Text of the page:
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The use of next generation sequencing (NGS) to guide patient selection for phase 1 clinical trials

Miller, RE; Brown, NE; Speirs, A; Shaw, HM; Adeleke, S; Gougis, P; Bennett, P; ... Kristeleit, RS; + view all (2016) The use of next generation sequencing (NGS) to guide patient selection for phase 1 clinical trials. Annals of Oncology , 27 (Suppl 6) pp. 114-135. 10.1093/annonc/mdw368.44. Green open access

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Abstract

Background: Therapeutically targeting actionable mutations in cancer may increase response rates in Phase I clinical trials. We undertook a pilot study to assess the feasibility and therapeutic benefit of incorporating NGS screening into the patient pathway for phase 1 cancer trials. Methods: NGS tumour profiling was performed using a 22 gene amplicon-based panel (Life Technologies Colon & Lung V2) on 117 consecutive patients (pts) referred over a 13 month period for Phase I trials. BRCA1/2 analysis was performed in pts with epithelial ovarian cancer. Results: 117 pts (67% female) with a median age of 59 (range 22-78) years were included. Common tumour types were ovarian (n = 20), colorectal (n = 16), breast (n = 13), endometrial (n = 12) and lung (n = 8) cancer. NGS was successfully performed in 108 (92%) pts with a median time to results of 12 days (range 6-39). 82% of pts (89/108) had a detected variant in ≥ 1 gene with an average of 3 variants (range 0-26) in 2 genes (0-10) per case. Common mutations included TP53 (69%), KRAS (14%), PIK3CA (11%) and SMAD4 (9%). BRCA1/2 mutations were present in 11 (55%) ovarian cancer pts. Overall, 49 (45%) pts had ≥ 1 actionable mutation. Detected variants were reviewed in a local genomics review board to assess actionability prior to considering therapy. 53 pts were commenced on a Phase I trial; 18 (34%) were genotype directed. Median duration on trial was 73 days for pts on genotype (7-260 days) or non-genotype (20-582) directed trials with 50% and 24% of allocated patients continuing on study respectively. Of pts evaluable for response (n = 47), partial response (PR), stable disease (SD) and progressive disease (PD) were observed in 50%, 29% and 21% of pts on genotype directed trials and 20%, 37% and 43% of pts on non-genotype directed respectively. Excluding pts on BRCA1/2 directed trials, PR, SD and PD were observed in 33%, 33% and 33% of pts respectively in genotype-directed studies. Conclusions: NGS is feasible in real time and may affect clinical outcome in the phase 1 setting. Almost half of pts had a potentially actionable mutation. Initial response rates for pts treated on genotype-driven trials are encouraging. Benefit is likely to be augmented using a broader NGS panel which is planned for future assessment.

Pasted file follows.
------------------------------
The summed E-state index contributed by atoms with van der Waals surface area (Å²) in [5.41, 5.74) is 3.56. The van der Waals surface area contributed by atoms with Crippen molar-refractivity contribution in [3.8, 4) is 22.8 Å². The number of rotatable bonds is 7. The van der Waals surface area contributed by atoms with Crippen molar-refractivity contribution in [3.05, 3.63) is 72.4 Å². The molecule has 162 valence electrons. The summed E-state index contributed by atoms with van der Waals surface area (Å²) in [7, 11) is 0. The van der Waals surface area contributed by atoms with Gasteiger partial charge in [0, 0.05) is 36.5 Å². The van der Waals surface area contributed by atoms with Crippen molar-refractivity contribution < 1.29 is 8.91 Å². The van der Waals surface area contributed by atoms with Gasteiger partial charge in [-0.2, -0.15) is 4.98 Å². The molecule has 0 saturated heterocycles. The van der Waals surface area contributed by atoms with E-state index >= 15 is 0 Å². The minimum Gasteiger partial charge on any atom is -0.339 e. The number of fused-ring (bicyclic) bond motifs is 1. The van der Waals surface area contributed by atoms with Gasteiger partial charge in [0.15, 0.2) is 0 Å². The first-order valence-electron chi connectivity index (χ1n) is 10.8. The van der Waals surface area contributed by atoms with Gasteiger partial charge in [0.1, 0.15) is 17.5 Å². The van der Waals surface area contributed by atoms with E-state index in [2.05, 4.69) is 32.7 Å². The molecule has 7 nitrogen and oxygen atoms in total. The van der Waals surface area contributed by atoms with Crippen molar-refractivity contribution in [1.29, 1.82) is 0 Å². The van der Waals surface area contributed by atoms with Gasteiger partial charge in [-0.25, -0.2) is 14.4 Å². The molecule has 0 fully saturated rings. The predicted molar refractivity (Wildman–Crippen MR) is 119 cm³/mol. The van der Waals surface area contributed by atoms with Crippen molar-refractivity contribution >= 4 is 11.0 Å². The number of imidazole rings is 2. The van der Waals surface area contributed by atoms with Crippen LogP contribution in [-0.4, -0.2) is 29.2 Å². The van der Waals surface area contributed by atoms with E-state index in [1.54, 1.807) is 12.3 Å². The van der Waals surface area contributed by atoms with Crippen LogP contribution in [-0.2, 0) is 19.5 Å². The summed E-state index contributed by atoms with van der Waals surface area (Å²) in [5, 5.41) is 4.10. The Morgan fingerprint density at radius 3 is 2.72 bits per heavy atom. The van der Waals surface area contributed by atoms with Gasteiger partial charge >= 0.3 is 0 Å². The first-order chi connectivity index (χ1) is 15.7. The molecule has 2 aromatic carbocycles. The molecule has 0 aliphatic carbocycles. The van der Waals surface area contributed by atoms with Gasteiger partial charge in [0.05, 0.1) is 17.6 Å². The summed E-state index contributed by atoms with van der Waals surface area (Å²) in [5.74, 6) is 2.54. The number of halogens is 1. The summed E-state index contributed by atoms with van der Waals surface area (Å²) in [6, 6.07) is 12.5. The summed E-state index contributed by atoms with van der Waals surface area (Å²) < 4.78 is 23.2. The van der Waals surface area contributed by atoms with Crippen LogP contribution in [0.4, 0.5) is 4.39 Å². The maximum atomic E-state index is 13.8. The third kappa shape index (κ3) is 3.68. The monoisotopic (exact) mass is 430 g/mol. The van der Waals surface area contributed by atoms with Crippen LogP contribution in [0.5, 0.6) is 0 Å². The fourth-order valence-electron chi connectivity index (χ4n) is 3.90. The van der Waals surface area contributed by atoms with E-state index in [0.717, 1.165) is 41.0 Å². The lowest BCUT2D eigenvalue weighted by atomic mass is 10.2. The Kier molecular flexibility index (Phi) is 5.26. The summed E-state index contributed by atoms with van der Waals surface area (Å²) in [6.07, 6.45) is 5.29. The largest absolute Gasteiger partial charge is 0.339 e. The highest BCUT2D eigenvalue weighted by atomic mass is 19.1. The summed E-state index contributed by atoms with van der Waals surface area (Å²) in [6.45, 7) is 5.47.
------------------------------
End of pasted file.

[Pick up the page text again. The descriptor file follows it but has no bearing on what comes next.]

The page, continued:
Type: Article
Title: The use of next generation sequencing (NGS) to guide patient selection for phase 1 clinical trials
Open access status: An open access version is available from UCL Discovery
DOI: 10.1093/annonc/mdw368.44
Publisher version: http://doi.org/10.1093/annonc/mdw368.44
Language: English
Additional information: Copyright © European Society for Medical Oncology 2017. Published by Oxford University Press on behalf of the European Society for Medical Oncology. All rights reserved. This is a pre-copy-editing, author-produced PDF of an article accepted for publication in Annals of Oncology following peer review. The definitive publisher-authenticated version Miller, RE; Brown, NE; Speirs, A; Shaw, HM; Adeleke, S; Gougis, P; Bennett, P; (2016) The use of next generation sequencing (NGS) to guide patient selection for phase 1 clinical trials. Annals of Oncology , 27 (Suppl 6) pp. 114-135 is available online at: http://doi.org/10.1093/annonc/mdw368.44.
UCL classification: UCL
UCL > Provost and Vice Provost Offices
UCL > Provost and Vice Provost Offices > School of Life and Medical Sciences
UCL > Provost and Vice Provost Offices > School of Life and Medical Sciences > Faculty of Medical Sciences
UCL > Provost and Vice Provost Offices > School of Life and Medical Sciences > Faculty of Medical Sciences > Cancer Institute
UCL > Provost and Vice Provost Offices > School of Life and Medical Sciences > Faculty of Medical Sciences > Cancer Institute > Research Department of Oncology
UCL > Provost and Vice Provost Offices > School of Life and Medical Sciences > Faculty of Medical Sciences > Div of Medicine
URI: https://discovery.ucl.ac.uk/id/eprint/1528952
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